MTGO’s changes have made me nervous.

Edit: Following a couple questions on Reddit I’ll explain at the very end what MTGO redemption is. Just scroll to the bottom then return here.


If you look through my history on this site and on Reddit, you’ll see I’ve been pretty solidly behind MTGO’s general direction over the last couple of years, with the exception of the redemption changes (which came bundled with a decrease in draft entry fees, but overall I feel this was net negative).

My opinions changed this week. I’d like to outline my fears, and the reason I’ve significantly downsized my MTGO collection.

I’m not totally panic selling and I’m keeping my decks, but I have sold off the collection of format staples I had accumulated over a few years, and converted them into complete Amonkhet sets, ready to redeem.

Goodbye my playset of almost everything from MM2; goodbye Ancestral Vision, Scapeshift, and all my spare VMA dual lands and spare Snapcasters. And hello to 40 sets of Amonkhet.


The Rishadan Port Price Collapse, and its implications

I posted a thread on Reddit about a month ago that, as far as I can tell, precipitated a price crash despite not starting a lot of conversation.

This crash was always going to happen, but my post seems to have spooked two or more dealers into getting into an undercutting war rather than sitting on their stock.

MTGO – Why isn’t Rishadan Port in freefall? from mtgfinance

It turns out I was wrong. It’s not going to be 6 months for Port to be under 70, it will be 6 weeks. Four weeks after my prediction, it is buylisting at 73 (PRM version) and retailing at 80.5 tickets. (Prices taken from, an MTGO dealer I am not affiliated with but use as a priceguide and often buy from and sell to; there may be better deals available).

Now Port was always going to fall.

The card was ultra, ultra rare due to the nature of the Masques release, and ultra low supply cards with low demand are the most sensitive to crashing in price.

In MM2, the paper world experienced this with Daybreak Coronet while MTGO players saw Hurkyl’s Recall crash from $55 to $2.

When treasure chests were introduced there was serious panic that they would crash the value of older cards. I argued at the time that these fears were unfounded. But then two things changed.

First, there was the decision to aggressively pump the drop chance on some of the rarest cards online. Port, Wasteland – these cards had their drop rate more than double recently. As a result I expect a slow, steady decline (for the Wastelands and Force of Wills with high demand) and a rapid decline (for the likes of Port with low demand).

Secondly, there was the decision to award 1300 treasure chests per week – that’s nearly 6000 per month – in the format challenges.

This is a huge increase in supply, much more than I anticipated when I defended the introduction of Treasure Chests against criticisms from people saying ‘this will crash the value of my collection’.

I still don’t think the original chests would have crashed anything, but I do think the two changes combined mean that any non-redeemable MTGO collection is now a depreciating asset; much like a Standard staple approaching rotation like Gideon, Ally of Zendikar is.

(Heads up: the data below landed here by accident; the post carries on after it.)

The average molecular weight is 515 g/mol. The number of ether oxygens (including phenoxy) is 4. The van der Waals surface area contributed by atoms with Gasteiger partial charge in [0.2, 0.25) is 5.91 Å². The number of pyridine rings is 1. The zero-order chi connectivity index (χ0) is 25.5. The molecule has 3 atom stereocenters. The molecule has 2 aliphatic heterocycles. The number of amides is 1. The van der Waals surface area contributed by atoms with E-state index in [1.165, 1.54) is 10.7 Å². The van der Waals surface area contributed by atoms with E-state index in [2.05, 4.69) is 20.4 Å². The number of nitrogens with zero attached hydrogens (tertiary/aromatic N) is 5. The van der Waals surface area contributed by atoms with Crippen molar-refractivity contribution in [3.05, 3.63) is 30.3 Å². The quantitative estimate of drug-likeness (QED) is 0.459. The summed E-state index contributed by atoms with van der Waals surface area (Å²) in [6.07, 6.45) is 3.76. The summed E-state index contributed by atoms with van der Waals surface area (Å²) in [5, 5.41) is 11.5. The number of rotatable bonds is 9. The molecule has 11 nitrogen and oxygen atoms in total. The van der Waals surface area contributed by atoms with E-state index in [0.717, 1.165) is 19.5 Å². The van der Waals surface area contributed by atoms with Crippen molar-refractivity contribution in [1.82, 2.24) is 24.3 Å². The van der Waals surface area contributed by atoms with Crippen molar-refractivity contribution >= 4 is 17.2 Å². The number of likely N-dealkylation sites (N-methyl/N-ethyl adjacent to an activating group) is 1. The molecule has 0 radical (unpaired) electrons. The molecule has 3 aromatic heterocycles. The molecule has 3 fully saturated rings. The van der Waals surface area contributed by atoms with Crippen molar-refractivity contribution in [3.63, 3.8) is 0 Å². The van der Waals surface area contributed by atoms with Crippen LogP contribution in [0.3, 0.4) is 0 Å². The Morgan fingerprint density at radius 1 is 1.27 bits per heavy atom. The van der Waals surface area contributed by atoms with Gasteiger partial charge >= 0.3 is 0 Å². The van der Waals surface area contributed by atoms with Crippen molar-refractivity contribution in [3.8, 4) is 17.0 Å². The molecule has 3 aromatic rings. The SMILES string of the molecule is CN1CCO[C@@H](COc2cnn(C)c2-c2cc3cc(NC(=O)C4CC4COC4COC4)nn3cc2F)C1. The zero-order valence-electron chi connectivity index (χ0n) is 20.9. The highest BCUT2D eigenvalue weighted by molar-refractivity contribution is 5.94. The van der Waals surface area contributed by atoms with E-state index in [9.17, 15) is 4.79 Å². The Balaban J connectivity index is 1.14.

This isn’t to say that a diversified Legacy collection on MTGO will crash in value next week, but I now project that it will trend downward over the medium term.

I own one multi-thousand dollar depreciating asset (my car), I don’t want to take the loss of owning a second one.

After a good deal of thought, I decided a couple weeks ago that if anything about MTGO’s future scared me, I would sell most of my valuable older cards and turn them into one of tickets, hard currency, or redeemable sets, and that I would downsize over time starting with selling off my extra VMA dual lands.


The Future of Redemption

And now we get to Announcement Week, and the mysterious announcement about digital Magic scheduled for Tuesday 13-Jun.

Redemption is a huge overhead for Wizards, but at the same time mass redemption (not players redeeming 4 sets for personal use, I’m instead talking paper MTG stores and e-stores redeeming 100 to 500 sets per month, every month) is the absolute pillar online cards derive value from.

This is the reason that MTGO dealers will pay you real life currency for bulk Event Tickets – they know they can trade to turn those tickets into redeemable sets, and sell those sets to paper MTG stores that are not affiliated with online dealers, acquiring real currency back from the store.

Wizards have made redemption worse on several occasions.

First they removed the ability to redeem sets released years and years ago (until about 2009 you could still redeem Invasion-era sets).

Then they upped the redemption fee from just postage, to $5 per set + postage, to $25 per set plus postage.

And most recently they severely restricted the redemption window, from ~24 months after a set releases to just ~6.

I’ve long feared that removing redemption was in WotC’s long term plans, I’ll go over why I recently began to fear it may be in the short term plans too.

Consider the timing of the ‘digital Magic’ announcement.

We all know that the Banned and Restricted announcement is the absolute most important piece of Magic news, especially when Standard could go many different ways.